It’s easy to miss this triangle park, located at Dupont Circle and P Street. Here the designer has carved a wide sidewalk for pedestrians and claimed the interior of the space with lush vegetation. This park is a landmark for passersby to observe, not a space to linger.
The Memorial Triangle
In a city that contains as much statuary as Washington, we should not be surprised to find triangle parks that contain memorials and monuments of various types. This triangle park contains a monument to Daniel Webster. The design of this park includes a grassy area protect by a hedge and tree from passersby. This space is used during the day by bike messengers to relax. I have also observed homeless people using the space to socialize and sleep. Perhaps in response to this activity, the boutique hotel adjacent the park has installed a high-intensity floodlight pointing into the park. The memorial park below is dedicated to Ukrainian poet Taras Shevchenko, located at P Street NW. Other nearby triangle monument parks include parks containing sculptures of Henry Wadsworth Longfellow and Mahatma Gandhi.
The Grove Triangle
Two triangle parks located adjacent Logan Circle are a curious hybrid of the green and grey types. In these “grove” triangles most of the ground is paved, but space has been carved out for trees. These parks encourage the visitor to pass through. Although one of these parks is quite large, I have never seen anybody lingering (where would you sit?) while the circle itself (with grass and benches) is well-used by a variety of people.
The Triangle Dog Park
This well-loved dog park was created and managed by a private organization. It contains bulletin boards, a dispenser for plastic bags for dog owners (that was empty when we visited), a water bowl chained to a post, and several pieces of public art. The park contains a paved path crossing the park where dog owners seem to congregate. Opposite this park is a slightly smaller dog park, also managed by the Friends of S and T Streets Parks, that seems to receive much less use. Why is it less popular? It is smaller, contains no obvious point of entry (the entire area is raised from sidwalk level) and there are few trees or shrubbery to provide visual enclosure.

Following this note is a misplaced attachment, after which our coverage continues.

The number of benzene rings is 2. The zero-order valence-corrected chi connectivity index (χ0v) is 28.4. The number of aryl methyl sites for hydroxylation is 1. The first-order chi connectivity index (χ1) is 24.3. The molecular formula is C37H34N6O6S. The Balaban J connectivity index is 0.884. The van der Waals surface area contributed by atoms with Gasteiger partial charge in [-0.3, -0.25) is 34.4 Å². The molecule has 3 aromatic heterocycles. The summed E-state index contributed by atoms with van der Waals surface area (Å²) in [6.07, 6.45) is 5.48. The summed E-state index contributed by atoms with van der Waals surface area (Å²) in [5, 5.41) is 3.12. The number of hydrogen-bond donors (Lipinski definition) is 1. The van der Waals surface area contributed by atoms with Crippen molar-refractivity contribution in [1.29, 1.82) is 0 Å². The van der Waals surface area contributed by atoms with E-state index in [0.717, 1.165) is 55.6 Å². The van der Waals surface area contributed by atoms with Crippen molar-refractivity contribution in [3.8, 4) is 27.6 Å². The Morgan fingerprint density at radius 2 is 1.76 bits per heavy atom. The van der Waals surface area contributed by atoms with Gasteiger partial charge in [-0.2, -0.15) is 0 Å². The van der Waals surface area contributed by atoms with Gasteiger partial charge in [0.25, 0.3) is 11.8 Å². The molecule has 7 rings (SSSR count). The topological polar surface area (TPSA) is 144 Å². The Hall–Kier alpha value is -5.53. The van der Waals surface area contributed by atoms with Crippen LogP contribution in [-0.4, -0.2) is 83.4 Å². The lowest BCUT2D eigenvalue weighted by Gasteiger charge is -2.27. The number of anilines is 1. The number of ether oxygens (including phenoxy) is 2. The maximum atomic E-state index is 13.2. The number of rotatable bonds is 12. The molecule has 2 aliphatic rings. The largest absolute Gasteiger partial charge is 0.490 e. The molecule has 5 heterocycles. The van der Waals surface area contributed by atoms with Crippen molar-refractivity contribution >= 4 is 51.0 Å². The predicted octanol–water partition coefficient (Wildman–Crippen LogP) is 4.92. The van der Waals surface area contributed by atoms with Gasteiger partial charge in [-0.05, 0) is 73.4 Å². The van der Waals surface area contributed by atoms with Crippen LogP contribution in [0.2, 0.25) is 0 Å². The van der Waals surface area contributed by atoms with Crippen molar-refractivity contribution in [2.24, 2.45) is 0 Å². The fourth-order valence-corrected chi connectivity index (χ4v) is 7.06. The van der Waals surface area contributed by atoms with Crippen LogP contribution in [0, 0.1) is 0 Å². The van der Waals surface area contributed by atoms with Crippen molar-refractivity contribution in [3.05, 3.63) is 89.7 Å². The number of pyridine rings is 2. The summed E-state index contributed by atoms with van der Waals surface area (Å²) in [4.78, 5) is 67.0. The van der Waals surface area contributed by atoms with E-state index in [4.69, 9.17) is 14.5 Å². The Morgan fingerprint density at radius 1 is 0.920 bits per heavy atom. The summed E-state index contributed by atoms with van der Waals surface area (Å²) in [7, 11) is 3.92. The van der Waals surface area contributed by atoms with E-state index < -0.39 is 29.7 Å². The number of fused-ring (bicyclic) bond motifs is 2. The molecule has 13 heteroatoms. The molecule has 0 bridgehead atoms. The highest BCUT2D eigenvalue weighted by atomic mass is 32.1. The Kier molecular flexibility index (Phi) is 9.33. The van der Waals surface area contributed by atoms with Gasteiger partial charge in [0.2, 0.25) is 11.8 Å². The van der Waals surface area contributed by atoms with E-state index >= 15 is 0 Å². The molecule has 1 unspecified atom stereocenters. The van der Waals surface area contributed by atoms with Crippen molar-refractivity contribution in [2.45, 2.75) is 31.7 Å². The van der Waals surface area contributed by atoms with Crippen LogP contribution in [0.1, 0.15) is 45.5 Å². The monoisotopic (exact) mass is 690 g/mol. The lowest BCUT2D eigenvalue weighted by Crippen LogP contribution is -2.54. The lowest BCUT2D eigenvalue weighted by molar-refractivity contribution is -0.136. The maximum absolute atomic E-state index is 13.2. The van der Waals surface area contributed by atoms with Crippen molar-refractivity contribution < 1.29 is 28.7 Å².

A Design Problem: Carter G. Woodson Park
I was inspired to complete this catalogue of park types for a reason. Last February it was announced that the triangle park very close to my house would be renovated. This park was named after historian Carter G. Woodson in 2001 who lived in a nearby house for most of his professional life. (The house was recently purchased by the National Park Service to be eventually restored and opened to the public as a historic site.) According to the announcement the design will be completed by the architecture firm Lee and Associates, Inc. and will include a sculpture of Dr. Woodson by the artist Raymond Kaskey. The site presents an interesting design challenge. Not only must the design include Mr. Kaskey’s sculpture and appropriately commemorate Dr. Woodson, it must also accomodate heavy pedestrian traffic from two nearby schools, a busy bus stop, and carve out a pleasant space immediately adjacent the very busy Rhode Island Avenue. I plan to analyze the site in greater detail in a subsequent post.